Voters in Colorado town OK medical pot tax

FRUITA, Colo. — A small western Colorado town has become the first in the state to levy a city tax on medical marijuana, even though it doesn’t yet have a dispensary.

Voters in Fruita, a town of about 11,000 at the foot of the Colorado National Monument, decided Tuesday to impose a 5 percent sales tax on marijuana.

One application to sell medical marijuana was pending, but has since been withdrawn. City leaders said they wanted to be ready with a tax source in case a dispensary opens and requires city resources such as additional police patrol.

The tax passed 1,533-936. Dispensaries already pay a 2.9 percent state sales tax, though Colorado revenue officials aren’t sure exactly how much comes from the sale of pot.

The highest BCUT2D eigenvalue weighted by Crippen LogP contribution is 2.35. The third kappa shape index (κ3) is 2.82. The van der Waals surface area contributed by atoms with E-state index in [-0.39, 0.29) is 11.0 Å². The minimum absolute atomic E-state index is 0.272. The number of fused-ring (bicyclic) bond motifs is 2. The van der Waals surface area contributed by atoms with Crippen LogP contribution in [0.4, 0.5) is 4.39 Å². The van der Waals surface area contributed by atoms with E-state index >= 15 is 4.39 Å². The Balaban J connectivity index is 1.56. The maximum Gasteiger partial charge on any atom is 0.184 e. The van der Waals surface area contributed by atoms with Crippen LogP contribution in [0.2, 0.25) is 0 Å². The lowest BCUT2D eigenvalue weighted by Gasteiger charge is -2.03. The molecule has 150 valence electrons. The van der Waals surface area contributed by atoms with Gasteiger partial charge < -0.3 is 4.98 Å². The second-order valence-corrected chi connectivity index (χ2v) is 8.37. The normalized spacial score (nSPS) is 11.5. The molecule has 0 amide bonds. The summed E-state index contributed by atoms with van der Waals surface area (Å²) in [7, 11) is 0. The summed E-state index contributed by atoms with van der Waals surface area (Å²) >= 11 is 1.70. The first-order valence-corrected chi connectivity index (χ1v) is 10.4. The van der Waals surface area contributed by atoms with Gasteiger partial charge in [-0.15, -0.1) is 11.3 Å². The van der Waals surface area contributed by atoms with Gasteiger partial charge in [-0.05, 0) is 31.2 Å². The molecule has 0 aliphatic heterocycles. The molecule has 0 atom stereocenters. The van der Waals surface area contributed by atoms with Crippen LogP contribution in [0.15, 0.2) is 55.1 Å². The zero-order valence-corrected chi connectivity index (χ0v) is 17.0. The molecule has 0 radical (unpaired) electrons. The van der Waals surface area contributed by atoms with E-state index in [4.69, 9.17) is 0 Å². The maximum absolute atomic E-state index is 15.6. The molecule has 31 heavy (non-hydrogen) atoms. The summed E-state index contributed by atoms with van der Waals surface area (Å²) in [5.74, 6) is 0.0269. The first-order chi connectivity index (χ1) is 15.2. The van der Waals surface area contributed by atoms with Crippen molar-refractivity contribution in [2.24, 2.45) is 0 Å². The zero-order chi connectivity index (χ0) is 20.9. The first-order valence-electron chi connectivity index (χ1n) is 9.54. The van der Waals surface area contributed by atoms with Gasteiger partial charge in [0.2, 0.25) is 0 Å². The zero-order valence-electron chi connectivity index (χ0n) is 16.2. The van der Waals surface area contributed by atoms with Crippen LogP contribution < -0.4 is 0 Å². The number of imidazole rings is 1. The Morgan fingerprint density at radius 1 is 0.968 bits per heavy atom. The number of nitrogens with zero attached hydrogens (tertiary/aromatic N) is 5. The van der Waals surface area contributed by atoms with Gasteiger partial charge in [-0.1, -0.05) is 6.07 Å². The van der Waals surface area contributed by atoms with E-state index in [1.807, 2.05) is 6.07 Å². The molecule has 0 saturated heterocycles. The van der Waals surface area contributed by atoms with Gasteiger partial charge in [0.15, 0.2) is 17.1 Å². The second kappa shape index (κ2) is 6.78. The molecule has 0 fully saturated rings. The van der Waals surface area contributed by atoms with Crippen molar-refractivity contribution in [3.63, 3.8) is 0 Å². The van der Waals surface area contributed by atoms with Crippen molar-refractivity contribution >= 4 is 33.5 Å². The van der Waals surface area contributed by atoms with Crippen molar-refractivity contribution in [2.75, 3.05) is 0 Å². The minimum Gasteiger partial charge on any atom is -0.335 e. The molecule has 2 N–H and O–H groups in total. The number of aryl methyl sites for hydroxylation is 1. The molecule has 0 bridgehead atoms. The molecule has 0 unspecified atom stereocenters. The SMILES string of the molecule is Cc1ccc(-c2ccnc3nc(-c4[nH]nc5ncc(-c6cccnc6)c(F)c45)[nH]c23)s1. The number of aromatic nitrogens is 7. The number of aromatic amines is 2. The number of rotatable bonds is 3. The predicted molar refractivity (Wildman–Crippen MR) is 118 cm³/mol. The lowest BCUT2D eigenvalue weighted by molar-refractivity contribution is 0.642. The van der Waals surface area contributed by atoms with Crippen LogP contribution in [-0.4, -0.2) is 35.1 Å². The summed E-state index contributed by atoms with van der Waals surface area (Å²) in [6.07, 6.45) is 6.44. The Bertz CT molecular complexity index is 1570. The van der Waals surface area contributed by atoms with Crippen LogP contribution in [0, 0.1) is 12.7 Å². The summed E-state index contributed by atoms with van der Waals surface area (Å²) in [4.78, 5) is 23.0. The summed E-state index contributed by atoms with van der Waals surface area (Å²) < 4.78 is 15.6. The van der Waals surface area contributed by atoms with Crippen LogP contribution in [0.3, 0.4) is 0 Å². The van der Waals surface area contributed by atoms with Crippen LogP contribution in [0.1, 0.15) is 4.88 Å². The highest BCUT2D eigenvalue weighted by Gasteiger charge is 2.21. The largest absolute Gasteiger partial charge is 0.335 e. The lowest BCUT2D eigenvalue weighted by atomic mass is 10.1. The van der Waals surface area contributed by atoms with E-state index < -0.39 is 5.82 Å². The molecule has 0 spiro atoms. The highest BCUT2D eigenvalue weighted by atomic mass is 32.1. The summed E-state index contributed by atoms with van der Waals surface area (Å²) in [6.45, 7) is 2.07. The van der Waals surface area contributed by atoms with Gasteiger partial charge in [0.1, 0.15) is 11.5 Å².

Last year, Oakland, Calif., became the first city in the country to create a special tax on marijuana sales.

A voter-approved amendment to the Colorado Constitution allows limited marijuana use for certain medical conditions. Fruita’s rules include background checks for dispensary owners.

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